As evidentiary support, Plaintiffs rely upon their expert witness reports expressing and supporting plaintiffs' theory that the magneto separated during flight which caused the loss of engine power (docs. 85-1 through 14, Exhibits A-D; doc. 85-17 through 19, Exhibits G-H) and the data from the engine analyzer (doc. 85-27; doc. 85-12, p. 7-9, conclusions of James Hall, Former Chairman of the National Transportation Safety Board (NTSB)). Plaintiffs also rely, inter alia, upon the following: The Air Traffic Control transcript (doc. 68-6); TCM's 2009 letter to the Federal Aviation Administration (FAA) discussing the fracture of the magneto flange; the NTSB report of Crouch and Hudson's crash (doc. 85-23, Exhibit K); the expert witness's reference to the August 2003 NTSB report of the September 25, 2001 incident involving the separation of the same type of magneto from the same type of Lycoming engine in a Piper aircraft (doc. 85-2, p. 6, Exhibit A, Carden report); two investigative reports received by TCM in October 2004 and January 2005 relating to the September 25, 2001 incident and advising of the potential for magneto flange failure (doc. 85-31, Exhibit S; doc. 85-32, Exhibit T); Lycoming Service Instructions from 2002 and 2003 (doc. 85-16, Exhibit F) (instructions for attaching magnetos to the engines of Mooney and Cessna Cardinal aircraft but with a different type of Lycoming engine); the expert witness's reference to the August 2006 NTSB report related to the March 1, 2006 incident where the same type of magneto separated from a different type of engine in a Mooney aircraft (doc. 85-2, p. 6, Exhibit A, Carden report);*fn4 the testimony of a TCM employee as to knowledge of more than ten cases where the magneto separated from the engine (doc. 85-34); and the testimony of Crouch and Hudson (doc. 85-21, 22, and 24, Exhibits I, J, L).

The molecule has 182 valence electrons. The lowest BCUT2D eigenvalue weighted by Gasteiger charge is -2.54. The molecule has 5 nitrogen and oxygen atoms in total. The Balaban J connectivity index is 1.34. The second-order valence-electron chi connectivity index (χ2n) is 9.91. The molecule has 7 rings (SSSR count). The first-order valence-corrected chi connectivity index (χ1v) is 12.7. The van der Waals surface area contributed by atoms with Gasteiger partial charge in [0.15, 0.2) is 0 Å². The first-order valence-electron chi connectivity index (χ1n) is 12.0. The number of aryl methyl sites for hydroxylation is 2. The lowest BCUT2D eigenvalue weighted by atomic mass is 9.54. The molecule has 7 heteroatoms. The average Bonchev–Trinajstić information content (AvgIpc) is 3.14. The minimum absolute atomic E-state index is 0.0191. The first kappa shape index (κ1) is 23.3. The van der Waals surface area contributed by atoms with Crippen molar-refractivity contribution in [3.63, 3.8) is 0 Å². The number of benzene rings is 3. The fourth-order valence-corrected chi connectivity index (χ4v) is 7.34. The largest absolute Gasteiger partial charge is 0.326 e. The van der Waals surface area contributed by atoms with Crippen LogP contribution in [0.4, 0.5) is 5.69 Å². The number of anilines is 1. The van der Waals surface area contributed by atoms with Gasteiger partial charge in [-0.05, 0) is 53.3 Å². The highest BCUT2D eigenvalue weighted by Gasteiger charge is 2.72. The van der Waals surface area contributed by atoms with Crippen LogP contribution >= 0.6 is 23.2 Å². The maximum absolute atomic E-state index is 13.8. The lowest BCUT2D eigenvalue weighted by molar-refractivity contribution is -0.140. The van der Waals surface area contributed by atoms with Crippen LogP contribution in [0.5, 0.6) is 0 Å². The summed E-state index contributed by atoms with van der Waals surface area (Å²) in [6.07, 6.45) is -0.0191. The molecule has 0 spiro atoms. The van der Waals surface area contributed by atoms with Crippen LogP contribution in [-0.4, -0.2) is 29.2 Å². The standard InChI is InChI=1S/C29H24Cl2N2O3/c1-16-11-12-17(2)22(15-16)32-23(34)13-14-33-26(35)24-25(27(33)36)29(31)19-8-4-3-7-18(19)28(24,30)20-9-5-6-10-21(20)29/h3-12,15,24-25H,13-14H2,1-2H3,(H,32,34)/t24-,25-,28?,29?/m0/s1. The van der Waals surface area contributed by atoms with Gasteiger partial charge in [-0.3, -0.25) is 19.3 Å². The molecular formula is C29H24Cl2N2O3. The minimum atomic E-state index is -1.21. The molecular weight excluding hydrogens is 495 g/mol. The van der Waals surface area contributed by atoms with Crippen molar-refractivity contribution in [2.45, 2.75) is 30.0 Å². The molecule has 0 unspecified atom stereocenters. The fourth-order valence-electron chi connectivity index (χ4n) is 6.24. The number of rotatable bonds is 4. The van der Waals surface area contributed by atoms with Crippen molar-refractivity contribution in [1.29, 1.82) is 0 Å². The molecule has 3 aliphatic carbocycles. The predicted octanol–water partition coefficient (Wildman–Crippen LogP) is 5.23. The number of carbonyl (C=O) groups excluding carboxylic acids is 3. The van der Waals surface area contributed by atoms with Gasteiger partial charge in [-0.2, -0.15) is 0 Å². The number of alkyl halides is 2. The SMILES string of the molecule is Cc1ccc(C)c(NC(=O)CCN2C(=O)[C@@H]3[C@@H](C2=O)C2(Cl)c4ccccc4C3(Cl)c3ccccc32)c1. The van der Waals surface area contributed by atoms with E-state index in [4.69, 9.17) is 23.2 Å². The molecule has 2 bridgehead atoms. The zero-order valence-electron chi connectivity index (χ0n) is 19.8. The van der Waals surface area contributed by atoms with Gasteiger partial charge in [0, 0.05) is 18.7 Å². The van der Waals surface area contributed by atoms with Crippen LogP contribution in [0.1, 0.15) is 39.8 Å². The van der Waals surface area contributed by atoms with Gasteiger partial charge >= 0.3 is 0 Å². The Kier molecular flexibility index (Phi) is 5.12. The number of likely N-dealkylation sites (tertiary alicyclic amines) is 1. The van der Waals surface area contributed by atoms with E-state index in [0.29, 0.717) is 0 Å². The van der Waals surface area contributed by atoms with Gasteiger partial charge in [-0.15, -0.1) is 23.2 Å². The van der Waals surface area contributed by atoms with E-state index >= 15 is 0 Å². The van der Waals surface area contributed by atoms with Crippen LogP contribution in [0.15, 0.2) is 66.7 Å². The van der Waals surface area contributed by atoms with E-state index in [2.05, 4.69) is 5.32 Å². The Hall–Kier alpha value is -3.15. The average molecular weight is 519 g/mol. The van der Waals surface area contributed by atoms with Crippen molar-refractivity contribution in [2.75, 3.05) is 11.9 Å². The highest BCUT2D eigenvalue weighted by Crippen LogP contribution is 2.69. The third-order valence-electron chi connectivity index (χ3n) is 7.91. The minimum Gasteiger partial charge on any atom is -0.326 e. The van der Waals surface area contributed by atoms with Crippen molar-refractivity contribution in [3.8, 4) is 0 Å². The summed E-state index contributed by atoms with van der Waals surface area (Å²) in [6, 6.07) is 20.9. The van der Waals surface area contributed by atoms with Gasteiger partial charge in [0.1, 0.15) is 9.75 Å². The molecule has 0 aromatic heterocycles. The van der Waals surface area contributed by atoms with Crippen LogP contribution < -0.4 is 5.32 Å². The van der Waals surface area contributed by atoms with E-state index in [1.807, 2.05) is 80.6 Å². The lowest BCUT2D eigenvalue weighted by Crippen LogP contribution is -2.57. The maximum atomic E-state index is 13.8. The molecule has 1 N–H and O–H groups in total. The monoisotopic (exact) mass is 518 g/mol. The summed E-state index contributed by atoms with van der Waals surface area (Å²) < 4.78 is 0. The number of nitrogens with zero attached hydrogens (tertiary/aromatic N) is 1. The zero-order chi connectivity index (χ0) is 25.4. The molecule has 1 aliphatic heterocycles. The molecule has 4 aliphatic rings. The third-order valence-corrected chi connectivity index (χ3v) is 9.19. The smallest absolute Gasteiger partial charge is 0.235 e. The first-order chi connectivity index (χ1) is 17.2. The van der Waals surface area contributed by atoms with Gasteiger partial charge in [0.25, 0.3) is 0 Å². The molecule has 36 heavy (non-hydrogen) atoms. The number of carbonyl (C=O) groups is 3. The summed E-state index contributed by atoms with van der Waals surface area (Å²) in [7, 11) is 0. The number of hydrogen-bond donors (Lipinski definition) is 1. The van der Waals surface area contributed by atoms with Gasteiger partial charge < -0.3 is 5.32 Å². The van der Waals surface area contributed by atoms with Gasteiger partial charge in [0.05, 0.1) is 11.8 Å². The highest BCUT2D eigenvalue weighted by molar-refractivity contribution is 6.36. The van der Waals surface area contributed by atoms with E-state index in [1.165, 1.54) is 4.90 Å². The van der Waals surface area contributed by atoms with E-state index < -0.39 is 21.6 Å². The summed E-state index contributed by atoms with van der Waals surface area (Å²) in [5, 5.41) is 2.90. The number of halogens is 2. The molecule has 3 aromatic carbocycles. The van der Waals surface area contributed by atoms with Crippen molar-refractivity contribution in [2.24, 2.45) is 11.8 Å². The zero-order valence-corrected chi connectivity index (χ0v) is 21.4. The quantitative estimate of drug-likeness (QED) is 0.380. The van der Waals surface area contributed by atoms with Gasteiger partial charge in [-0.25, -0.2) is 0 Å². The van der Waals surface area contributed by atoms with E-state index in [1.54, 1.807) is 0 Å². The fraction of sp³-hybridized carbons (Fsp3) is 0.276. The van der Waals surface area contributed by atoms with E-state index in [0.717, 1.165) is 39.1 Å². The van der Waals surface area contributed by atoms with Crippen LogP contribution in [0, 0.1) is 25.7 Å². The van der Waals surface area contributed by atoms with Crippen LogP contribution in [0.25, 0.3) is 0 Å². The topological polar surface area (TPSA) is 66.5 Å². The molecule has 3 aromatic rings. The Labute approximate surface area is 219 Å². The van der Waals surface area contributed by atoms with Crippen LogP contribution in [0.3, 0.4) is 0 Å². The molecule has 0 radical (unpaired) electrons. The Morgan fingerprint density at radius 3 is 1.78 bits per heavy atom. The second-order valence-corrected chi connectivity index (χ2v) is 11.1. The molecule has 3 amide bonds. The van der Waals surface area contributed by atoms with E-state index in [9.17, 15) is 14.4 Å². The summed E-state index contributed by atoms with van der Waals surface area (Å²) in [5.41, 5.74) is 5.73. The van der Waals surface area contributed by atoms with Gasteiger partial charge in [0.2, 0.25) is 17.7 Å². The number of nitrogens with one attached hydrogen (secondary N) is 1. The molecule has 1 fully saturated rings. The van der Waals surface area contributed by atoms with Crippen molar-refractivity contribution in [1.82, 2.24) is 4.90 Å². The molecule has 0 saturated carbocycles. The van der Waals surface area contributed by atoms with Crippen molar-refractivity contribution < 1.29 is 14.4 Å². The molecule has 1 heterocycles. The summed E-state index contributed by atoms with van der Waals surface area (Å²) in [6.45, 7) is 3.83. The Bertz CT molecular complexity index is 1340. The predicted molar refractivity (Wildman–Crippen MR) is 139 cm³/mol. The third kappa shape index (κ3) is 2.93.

TCM asserts that Crouch thought there was an engine fire and then he shut off the fuel supply to the engine during flight which caused the engine to lose power. TCM asserts that the magneto did not twist off or separate during flight but instead broke off the engine on impact of the crash.

As evidentiary support, TCM relies upon the affidavit of John S. Barton (retired Senior Vice President of Engineering and Technology for TCM, doc. 68-1) and the exhibits attached: The FAA accident investigator's notes regarding the fire in the engine as proof there was a fire in flight (doc. 68-3, NTSB docket, p. B-14, 18); Pilot Operating Handbook instructions that the pilot should cut off the fuel to the engine when there is an engine fire (doc. 68-7); deposition testimony of Hudson as to when he saw or smelled smoke and told Crouch (doc. 68-5); the Air Traffic Control transcript of communications with Crouch (doc. 68-6); deposition testimony of George Durham regarding his conversation with Crouch after the accident wherein Durham states that Crouch told him that he cut off the engine and tried a re-start (doc. 68-8); engine analyzer report showing the time period where engine power was lost (doc. 68-3, NTSB docket, p. B-3, B-5); and the NTSB docket indicating the FAA investigator's conclusion that the magneto broke off "in what appears to be impact damage." (doc. 68-3, p. B-15).

II. Summary Judgment Standard *fn5

Summary judgment should be granted "if the movant shows that there is no genuine dispute as to any material fact and the movant is entitled to judgment as a matter of law." Fed. R. Civ. P. 56(a). If a party asserts "that a fact cannot be or is genuinely disputed", the party must

(A) cit[e] to particular parts of materials in the record, including depositions, documents, electronically stored information, affidavits or declarations, stipulations (including those made for purposes of the motion only), admissions, interrogatory answers, or other materials; or

(B) show[] that the materials cited do not establish the absence or presence of a genuine dispute, or that an adverse party cannot produce ...